Further exploring the 1950s, Bartow History Museum will present "Ripped From the Headlines" Wednesday.
"We plan lectures and programs related to our feature exhibits throughout the year," BHM Director Trey Gaines said. "One of the programming ideas we had for our current exhibit, 'Boom: Bartow in the '50s,' was to highlight the historically rich information found in the local newspapers of the time.
"By pulling out a number of the 1950s headlines and stories printed in the local paper, we can illustrate how Bartow County reacted and responded to local, regional and national events. With the space constraints we have in the exhibit space, this program will allow us to go into more detail about life in the 1950s."
Ongoing from noon to 1 p.m., the Lunch and Learn program will spotlight a variety of notable stories from the featured time period.
"The newspapers featured in this program are ones preserved in the Bartow History Museum archives," Gaines said. "Our newspaper collection includes local newspapers spanning the 1860s through the 1970s.
"Sandy Moore, our archives assistant, has pulled together several interesting and important headlines and stories from the time period, such as 'Important Finds at Mounds Made' and 'Mound C Digging Unearths Two Idols,' referring to the finding of two stone images during the excavation of Mound C at the Etowah Indian Mounds in 1954. This finding was referred to as the 'find of the century in America' and 'nothing less than sensational.'"
Opened Oct. 25, 2018, "Boom: Bartow in the '50s" exhibit will close March 30.
"This exhibit shows how the 1950s were a time of change, not only in our community but across the country," Moore said. "The economy had improved, more housing was available, the polio vaccination was in effect and new businesses were opening. These changes were evident by the headlines in the local paper.
"The Lunch and Learn program will bring some of those headlines into focus and give people a chance to visit the exhibit if they haven’t already. The exhibit touches on each of the 'booms' that took place during this time — baby, scientific/technological, economic, housing and cultural. We have represented each of these 'booms' in the exhibit through artifacts from our collection. Everything from a baby scale, to an aluminum Christmas tree with a color wheel, to Elvis is included in the exhibit. A personal favorite is the kitchen vignette displaying the wares you would find in a 1950s kitchen, such as the colorful Pyrex bowls, the Sunbeam Mixmaster and the refrigerator dishes."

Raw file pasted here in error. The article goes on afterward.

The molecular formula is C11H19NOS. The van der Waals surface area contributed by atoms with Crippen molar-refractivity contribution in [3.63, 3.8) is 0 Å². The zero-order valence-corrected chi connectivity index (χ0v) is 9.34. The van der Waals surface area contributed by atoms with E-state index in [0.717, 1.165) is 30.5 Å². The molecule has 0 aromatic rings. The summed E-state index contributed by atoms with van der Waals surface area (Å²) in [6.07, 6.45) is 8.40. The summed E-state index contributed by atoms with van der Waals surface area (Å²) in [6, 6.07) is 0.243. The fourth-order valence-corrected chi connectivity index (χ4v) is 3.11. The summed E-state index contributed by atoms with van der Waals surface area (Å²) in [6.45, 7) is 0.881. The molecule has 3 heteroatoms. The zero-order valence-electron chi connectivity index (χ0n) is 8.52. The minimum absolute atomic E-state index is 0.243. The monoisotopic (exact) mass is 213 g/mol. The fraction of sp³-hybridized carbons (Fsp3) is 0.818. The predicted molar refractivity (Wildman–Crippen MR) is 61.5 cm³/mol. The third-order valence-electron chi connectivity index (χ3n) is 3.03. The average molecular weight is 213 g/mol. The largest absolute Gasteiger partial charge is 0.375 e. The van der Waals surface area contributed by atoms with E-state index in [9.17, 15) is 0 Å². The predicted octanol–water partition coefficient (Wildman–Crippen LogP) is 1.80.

Based on the public's input, she shared the featured exhibit has connected favorably with BHM guests.
"Feedback has been great from our visitors and our members," Moore said. "Thank you to those who have taken the time to comment on the exhibit on social media. The 1950s really make people nostalgic.
"We are always hearing our visitors say how they or their family had similar items in their own past. We want this exhibit to not only bring back memories, but remind us of how much progress was made during that decade."
Formed in 1987, the Bartow History Museum has housed its gift shop, multi-purpose room, and permanent and temporary exhibits in the 1869 Courthouse — 4 E. Church St. in Cartersville — since December 2010. Divided into six galleries, the permanent exhibits include “A Sense of Place,” “Bartow Beginnings,” “Community Champions,” “People at Work,” “The Coming War” and “Toward New Horizons.”
Free for Bartow History Museum members, Wednesday's Lunch and Learn program will be included in the cost of admission for nonmembers. For more information about the BHM and its exhibits and programs, call 770-382-3818 or visit www.bartowhistorymuseum.org.